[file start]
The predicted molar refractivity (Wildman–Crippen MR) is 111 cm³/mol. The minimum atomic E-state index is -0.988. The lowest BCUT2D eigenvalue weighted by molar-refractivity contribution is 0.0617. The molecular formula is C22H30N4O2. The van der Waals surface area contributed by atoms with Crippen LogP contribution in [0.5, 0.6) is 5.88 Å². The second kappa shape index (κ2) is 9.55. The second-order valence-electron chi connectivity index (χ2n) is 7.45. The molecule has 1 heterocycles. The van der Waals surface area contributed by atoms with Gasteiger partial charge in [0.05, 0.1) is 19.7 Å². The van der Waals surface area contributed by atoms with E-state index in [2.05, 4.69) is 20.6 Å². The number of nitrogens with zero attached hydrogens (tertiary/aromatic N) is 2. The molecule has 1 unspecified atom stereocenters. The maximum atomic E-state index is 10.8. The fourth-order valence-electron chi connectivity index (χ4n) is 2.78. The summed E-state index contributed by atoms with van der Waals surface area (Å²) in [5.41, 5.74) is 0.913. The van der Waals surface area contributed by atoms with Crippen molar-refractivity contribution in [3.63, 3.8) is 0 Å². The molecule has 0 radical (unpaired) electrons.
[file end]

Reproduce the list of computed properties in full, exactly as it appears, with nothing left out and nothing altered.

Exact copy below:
The predicted molar refractivity (Wildman–Crippen MR) is 111 cm³/mol. The minimum atomic E-state index is -0.988. The lowest BCUT2D eigenvalue weighted by molar-refractivity contribution is 0.0617. The molecular formula is C22H30N4O2. The van der Waals surface area contributed by atoms with Crippen LogP contribution in [0.5, 0.6) is 5.88 Å². The second kappa shape index (κ2) is 9.55. The second-order valence-electron chi connectivity index (χ2n) is 7.45. The molecule has 1 heterocycles. The van der Waals surface area contributed by atoms with Gasteiger partial charge in [0.05, 0.1) is 19.7 Å². The van der Waals surface area contributed by atoms with E-state index in [2.05, 4.69) is 20.6 Å². The number of nitrogens with zero attached hydrogens (tertiary/aromatic N) is 2. The molecule has 1 unspecified atom stereocenters. The maximum atomic E-state index is 10.8. The fourth-order valence-electron chi connectivity index (χ4n) is 2.78. The summed E-state index contributed by atoms with van der Waals surface area (Å²) in [5.41, 5.74) is 0.913. The van der Waals surface area contributed by atoms with Crippen molar-refractivity contribution in [3.63, 3.8) is 0 Å². The molecule has 0 radical (unpaired) electrons.